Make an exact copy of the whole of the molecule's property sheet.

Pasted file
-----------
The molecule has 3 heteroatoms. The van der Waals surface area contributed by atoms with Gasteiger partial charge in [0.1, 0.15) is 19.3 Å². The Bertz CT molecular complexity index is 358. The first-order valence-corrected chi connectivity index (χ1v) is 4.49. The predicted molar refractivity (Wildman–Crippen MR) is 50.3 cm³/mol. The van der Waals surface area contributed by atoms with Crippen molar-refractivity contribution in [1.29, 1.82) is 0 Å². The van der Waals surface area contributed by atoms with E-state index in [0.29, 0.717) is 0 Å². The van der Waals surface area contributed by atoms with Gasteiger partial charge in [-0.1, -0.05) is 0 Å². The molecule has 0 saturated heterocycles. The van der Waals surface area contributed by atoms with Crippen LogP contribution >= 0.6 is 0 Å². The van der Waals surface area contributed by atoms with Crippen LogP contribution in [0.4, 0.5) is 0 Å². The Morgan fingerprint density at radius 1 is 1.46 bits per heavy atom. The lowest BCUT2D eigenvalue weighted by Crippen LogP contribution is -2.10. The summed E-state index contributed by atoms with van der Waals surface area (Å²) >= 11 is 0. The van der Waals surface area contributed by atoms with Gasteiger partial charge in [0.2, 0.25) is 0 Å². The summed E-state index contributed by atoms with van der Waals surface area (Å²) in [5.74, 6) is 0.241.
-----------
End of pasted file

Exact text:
The molecule has 3 heteroatoms. The van der Waals surface area contributed by atoms with Gasteiger partial charge in [0.1, 0.15) is 19.3 Å². The Bertz CT molecular complexity index is 358. The first-order valence-corrected chi connectivity index (χ1v) is 4.49. The predicted molar refractivity (Wildman–Crippen MR) is 50.3 cm³/mol. The van der Waals surface area contributed by atoms with Crippen molar-refractivity contribution in [1.29, 1.82) is 0 Å². The van der Waals surface area contributed by atoms with E-state index in [0.29, 0.717) is 0 Å². The van der Waals surface area contributed by atoms with Gasteiger partial charge in [-0.1, -0.05) is 0 Å². The molecule has 0 saturated heterocycles. The van der Waals surface area contributed by atoms with Crippen LogP contribution >= 0.6 is 0 Å². The van der Waals surface area contributed by atoms with Crippen LogP contribution in [0.4, 0.5) is 0 Å². The Morgan fingerprint density at radius 1 is 1.46 bits per heavy atom. The lowest BCUT2D eigenvalue weighted by Crippen LogP contribution is -2.10. The summed E-state index contributed by atoms with van der Waals surface area (Å²) >= 11 is 0. The van der Waals surface area contributed by atoms with Gasteiger partial charge in [0.2, 0.25) is 0 Å². The summed E-state index contributed by atoms with van der Waals surface area (Å²) in [5.74, 6) is 0.241.